Applying trauma systems concepts to humanitarian battlefield care: a qualitative analysis of the Mosul trauma pathway

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Conflict and Health volume 14, Article number: 5 (2020) Cite this article



Trauma systems have been shown to save lives in military and civilian settings, but their use by humanitarians in conflict settings has been more limited. During the Battle of Mosul (October 2016–July 2017), trauma care for injured civilians was provided through a novel approach in which humanitarian actors were organized into a trauma pathway involving echelons of care, a key component of military trauma systems. A better understanding of this approach may help inform trauma care delivery in future humanitarian responses in conflicts.


A qualitative study design was used to examine the Mosul civilian trauma response. From August–December 2017, in-depth semi-structured interviews were conducted with stakeholders (n = 54) representing nearly two dozen organizations that directly participated in or had first-hand knowledge of the response. Source document reviews were also conducted. Responses were analyzed in accordance with a published framework on civilian battlefield trauma systems, focusing on whether the response functioned as an integrated trauma system. Opportunities for improvement were identified.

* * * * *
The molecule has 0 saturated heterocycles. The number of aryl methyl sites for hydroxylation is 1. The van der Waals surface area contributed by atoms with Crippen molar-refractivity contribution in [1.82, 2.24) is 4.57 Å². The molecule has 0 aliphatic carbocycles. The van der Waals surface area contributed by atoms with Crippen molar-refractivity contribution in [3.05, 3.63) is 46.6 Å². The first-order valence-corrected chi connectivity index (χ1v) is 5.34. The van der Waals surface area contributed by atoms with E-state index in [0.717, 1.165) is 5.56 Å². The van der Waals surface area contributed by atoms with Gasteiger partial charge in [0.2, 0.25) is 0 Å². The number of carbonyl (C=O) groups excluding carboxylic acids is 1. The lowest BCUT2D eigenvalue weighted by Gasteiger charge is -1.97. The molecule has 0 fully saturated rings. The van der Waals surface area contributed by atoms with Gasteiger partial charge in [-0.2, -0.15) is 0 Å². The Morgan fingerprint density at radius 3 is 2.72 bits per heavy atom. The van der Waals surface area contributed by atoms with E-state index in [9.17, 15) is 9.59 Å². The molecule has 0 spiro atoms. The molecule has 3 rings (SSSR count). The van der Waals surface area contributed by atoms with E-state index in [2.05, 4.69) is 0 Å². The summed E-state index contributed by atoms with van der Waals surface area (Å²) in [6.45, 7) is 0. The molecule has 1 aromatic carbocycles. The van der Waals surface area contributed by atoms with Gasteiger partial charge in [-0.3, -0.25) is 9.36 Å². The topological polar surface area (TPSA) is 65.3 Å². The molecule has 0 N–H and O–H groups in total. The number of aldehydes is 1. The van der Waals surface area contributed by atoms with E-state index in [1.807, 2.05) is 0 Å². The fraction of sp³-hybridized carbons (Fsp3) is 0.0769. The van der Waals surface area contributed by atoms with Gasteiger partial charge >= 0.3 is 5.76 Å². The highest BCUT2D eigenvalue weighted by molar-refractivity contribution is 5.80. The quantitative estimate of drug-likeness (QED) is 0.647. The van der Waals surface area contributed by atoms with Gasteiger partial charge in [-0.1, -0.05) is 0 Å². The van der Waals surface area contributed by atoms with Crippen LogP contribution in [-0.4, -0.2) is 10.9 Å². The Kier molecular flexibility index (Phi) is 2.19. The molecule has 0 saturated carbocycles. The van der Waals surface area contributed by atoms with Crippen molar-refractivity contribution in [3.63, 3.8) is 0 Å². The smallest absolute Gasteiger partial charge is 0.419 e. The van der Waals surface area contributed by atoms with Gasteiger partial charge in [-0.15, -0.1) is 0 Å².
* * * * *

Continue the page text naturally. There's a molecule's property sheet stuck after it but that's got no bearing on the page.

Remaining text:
The Mosul civilian trauma pathway was implemented as a chain of care for civilian casualties with three successive echelons (trauma stabilization points, field hospitals, and referral hospitals). Coordinated by the World Health Organization, it comprised a variety of actors, including non-governmental organizations, civilian institutions, and at least one private medical company. Stakeholders generally felt that this approach improved access to trauma care for civilians injured near the frontlines compared to what would have been available. Several trauma systems elements such as transportation, data collection, field coordination, and post-operative rehabilitative care might have been further developed to support a more integrated system.


The Mosul trauma pathway evolved to address critical gaps in trauma care during the Battle of Mosul. It adapted the concept of echelons of care from western military practice to push humanitarian actors closer to the frontlines and improve access to care for injured civilians. Although efforts were made to incorporate some of the integrative components (e.g. evidence-based pre-hospital care, transportation, and data collection) that have enabled recent achievements by military trauma systems, many of these proved difficult to implement in the Mosul context. Further discussion and research are needed to determine how trauma systems insights can be adapted in future humanitarian responses given resource, logistical, and security constraints, as well as to clarify the responsibilities of various actors.